Year 8

Two G and T sets, all other classes Mixed Ability

  • View Points and Perspectives – The focus will be on the power of communication in speech and writing. Students will be taught how to use structural devices, discourse markers and connectives in writing as well as how to respond to questions from an audience.
  • Shakespeare – Midsummer Night’s Dream’, Romeo and Juliet or ‘The Tempest – The focus will be on comprehension and understanding the play’s themes and characters as well as the author’s craft – analysing language and structure through PEAL paragraphs.
  • Of Mice and Men – Students will read the novella and focus on Steinbeck’s narrative structure and how plot and character are developed throughout.

Year 9
Set

  • Bugs – Students will encounter different attitudes to the insect world by reading a range of genres and across different centuries.
  • The Gothic tradition – Students will explore how writers of horror stories exploit our greatest fears, dare us to confront them, and take our imaginations on a roller-coaster ride of thrills and terror.
    Descriptive/Narrative writing – Students will understand how to write effectively and imaginatively.
  • Poetry – Students will read and respond to unseen poems.
  • Spoken Language – Students will write and present a speech on a topic of their choice.
  • An Inspector Calls – “Two hours ago a young woman died in the infirmary… she’d swallowed a lot of disinfectant. Burnt her inside out…” Students willdiscover the shameful secrets of the Birling family in J.B. Priestley’s classic play.

Years 10 and 11
Set

See Options Booklet.

Independent learning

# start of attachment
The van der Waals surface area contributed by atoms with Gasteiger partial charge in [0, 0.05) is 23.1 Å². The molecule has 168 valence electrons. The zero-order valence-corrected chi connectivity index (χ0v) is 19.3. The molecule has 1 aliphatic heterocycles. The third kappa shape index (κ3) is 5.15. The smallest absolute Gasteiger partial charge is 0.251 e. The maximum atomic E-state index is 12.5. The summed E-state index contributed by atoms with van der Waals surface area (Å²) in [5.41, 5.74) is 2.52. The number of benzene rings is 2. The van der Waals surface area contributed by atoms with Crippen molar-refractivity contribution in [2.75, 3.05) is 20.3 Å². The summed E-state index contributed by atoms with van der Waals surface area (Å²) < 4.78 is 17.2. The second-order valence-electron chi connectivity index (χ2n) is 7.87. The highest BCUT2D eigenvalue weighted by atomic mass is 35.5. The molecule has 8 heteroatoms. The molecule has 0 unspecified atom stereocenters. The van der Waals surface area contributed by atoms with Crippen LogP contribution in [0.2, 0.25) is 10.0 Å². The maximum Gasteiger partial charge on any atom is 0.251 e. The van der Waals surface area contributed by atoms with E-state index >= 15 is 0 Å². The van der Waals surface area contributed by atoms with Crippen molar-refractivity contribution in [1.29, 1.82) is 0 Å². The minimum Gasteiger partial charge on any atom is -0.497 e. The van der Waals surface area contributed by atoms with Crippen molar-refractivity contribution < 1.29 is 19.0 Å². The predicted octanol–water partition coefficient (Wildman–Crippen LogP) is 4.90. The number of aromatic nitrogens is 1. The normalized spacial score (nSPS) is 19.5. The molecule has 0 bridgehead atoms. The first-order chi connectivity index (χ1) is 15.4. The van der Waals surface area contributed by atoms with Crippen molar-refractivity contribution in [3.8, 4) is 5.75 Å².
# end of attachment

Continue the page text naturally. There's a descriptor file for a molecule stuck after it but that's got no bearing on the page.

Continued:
These are the main types of homework:

  • Spelling tests – Years 7, 8 and 9 will have 4 – 12 words to learn every two weeks.
  • Learning key words/definitions/techniques – all years
  • Research tasks – all years.
  • Takeaway homework – choose a homework task from starter, main course and a pudding – all years.
  • Reading – all years. KS4 will be expected to read set texts independently in preparation for the course.
  • Revision and improvements – all years.

Enrichment and trip possibilities

  • Carnegie book club – KS3
  • Kew Gardens trip – Year 7. Develop creative writing skills.
  • Theatre trips – all years.
  • Poetry Live – Year 11. Listen to poets perform and talk about their work.
  • Workshops led by theatre companies.

Assessment

  • In Years 7 to 9 students are assessed every two weeks on set spellings.
  • End of unit assessments take place for all years, usually at the end of the term.
  • Years 7 and 8 exams take place at the end of the year.
  • Years 10 and 11 will sit mock exams in both English Language and Literature.
  • Assessments cover reading, writing and spoken language.

Teachers in the Faculty

  • Ms H Pearce –  Head of English
  • Mrs C Riach – 2nd in Department
  • Mrs H McGrath – 3rd in Department
  • Miss H Brittlebank – Year 6 Subject Transition co-ordinator (English)
  • Mr L Barker
  • Miss A Kimber
  • Miss N Bryan
  • Miss H Gavin
  • Mrs H McKay – A Level Head of Year
  • Mrs M Hall – English Department Teaching Assistant